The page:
There is pleasant news for parents whose babies fail to gain weight quickly.
In a large UK study it has been proved that infants, who are slow in gaining weight during the initial months of their lives, generally speed up at the age of 13. They tend to eat a nutritious diet by then and thus put on weight quickly.
Considering this, doctors have warned such parents not to force their slow-growing babies take a calorie-rich diet as this could increase the risk of obesity in them.
But then this doesn't mean to sit back and relax. Parents should keep monitoring their weight and keep in touch with the paediatric.
In 1990, this study was carried out in Bristol. After analyzing the records of about 11,499 children, the study showed that there were around 507 infants who did not gained weight in the first eight weeks of life but then by the age of two years, they recovered fairly quickly.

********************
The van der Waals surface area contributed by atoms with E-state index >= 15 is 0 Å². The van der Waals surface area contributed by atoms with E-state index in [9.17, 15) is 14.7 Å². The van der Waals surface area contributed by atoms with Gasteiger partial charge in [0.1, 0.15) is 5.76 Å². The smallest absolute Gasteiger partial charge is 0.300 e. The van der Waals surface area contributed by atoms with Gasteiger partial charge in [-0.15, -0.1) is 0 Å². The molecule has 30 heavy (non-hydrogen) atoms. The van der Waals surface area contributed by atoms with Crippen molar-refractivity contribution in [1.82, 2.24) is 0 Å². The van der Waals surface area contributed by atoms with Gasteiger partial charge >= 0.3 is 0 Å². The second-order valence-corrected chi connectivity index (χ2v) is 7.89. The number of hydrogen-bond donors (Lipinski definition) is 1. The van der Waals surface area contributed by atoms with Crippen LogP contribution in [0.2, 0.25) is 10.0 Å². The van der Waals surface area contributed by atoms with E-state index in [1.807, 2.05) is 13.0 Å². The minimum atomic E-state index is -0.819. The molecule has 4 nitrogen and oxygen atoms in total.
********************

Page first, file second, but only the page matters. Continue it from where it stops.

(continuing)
In addition, there was another group of 480 children who gained a very little weight between eight weeks and nine months but then they started recovering at the age of seven. By the time, they turned 13 they were found at a quick recovery stage.
Both the groups had different patterns of recovery, because there were two different reasons for their slow weight gain.
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